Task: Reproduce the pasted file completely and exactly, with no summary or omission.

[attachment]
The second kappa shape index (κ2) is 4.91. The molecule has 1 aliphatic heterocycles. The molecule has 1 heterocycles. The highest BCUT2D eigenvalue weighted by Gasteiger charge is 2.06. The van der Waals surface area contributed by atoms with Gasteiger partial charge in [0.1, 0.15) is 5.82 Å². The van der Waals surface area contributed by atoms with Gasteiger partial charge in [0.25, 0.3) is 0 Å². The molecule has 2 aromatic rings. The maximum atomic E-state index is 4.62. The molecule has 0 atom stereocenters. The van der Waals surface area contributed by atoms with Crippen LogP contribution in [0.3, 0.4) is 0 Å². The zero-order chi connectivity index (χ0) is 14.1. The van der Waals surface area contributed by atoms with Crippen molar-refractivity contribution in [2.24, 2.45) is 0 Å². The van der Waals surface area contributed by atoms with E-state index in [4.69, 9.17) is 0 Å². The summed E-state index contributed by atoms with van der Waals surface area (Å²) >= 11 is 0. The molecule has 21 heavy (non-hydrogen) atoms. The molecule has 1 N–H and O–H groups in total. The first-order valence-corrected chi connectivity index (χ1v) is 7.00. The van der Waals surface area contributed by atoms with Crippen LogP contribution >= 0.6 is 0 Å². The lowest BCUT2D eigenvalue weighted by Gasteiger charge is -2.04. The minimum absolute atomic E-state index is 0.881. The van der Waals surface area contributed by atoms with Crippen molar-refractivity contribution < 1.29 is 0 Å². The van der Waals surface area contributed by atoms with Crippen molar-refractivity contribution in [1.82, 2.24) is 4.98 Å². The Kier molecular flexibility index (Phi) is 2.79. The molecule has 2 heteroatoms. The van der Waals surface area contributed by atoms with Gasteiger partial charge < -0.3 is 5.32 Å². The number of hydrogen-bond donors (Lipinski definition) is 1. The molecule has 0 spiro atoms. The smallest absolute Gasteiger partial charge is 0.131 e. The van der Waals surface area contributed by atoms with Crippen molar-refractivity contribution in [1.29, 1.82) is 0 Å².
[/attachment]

The second kappa shape index (κ2) is 4.91. The molecule has 1 aliphatic heterocycles. The molecule has 1 heterocycles. The highest BCUT2D eigenvalue weighted by Gasteiger charge is 2.06. The van der Waals surface area contributed by atoms with Gasteiger partial charge in [0.1, 0.15) is 5.82 Å². The van der Waals surface area contributed by atoms with Gasteiger partial charge in [0.25, 0.3) is 0 Å². The molecule has 2 aromatic rings. The maximum atomic E-state index is 4.62. The molecule has 0 atom stereocenters. The van der Waals surface area contributed by atoms with Crippen LogP contribution in [0.3, 0.4) is 0 Å². The zero-order chi connectivity index (χ0) is 14.1. The van der Waals surface area contributed by atoms with Crippen molar-refractivity contribution in [2.24, 2.45) is 0 Å². The van der Waals surface area contributed by atoms with E-state index in [4.69, 9.17) is 0 Å². The summed E-state index contributed by atoms with van der Waals surface area (Å²) >= 11 is 0. The molecule has 21 heavy (non-hydrogen) atoms. The molecule has 1 N–H and O–H groups in total. The first-order valence-corrected chi connectivity index (χ1v) is 7.00. The van der Waals surface area contributed by atoms with Crippen LogP contribution >= 0.6 is 0 Å². The lowest BCUT2D eigenvalue weighted by Gasteiger charge is -2.04. The minimum absolute atomic E-state index is 0.881. The van der Waals surface area contributed by atoms with Crippen molar-refractivity contribution < 1.29 is 0 Å². The van der Waals surface area contributed by atoms with Crippen molar-refractivity contribution in [1.82, 2.24) is 4.98 Å². The Kier molecular flexibility index (Phi) is 2.79. The molecule has 2 heteroatoms. The van der Waals surface area contributed by atoms with Gasteiger partial charge < -0.3 is 5.32 Å². The number of hydrogen-bond donors (Lipinski definition) is 1. The molecule has 0 spiro atoms. The smallest absolute Gasteiger partial charge is 0.131 e. The van der Waals surface area contributed by atoms with Crippen molar-refractivity contribution in [1.29, 1.82) is 0 Å².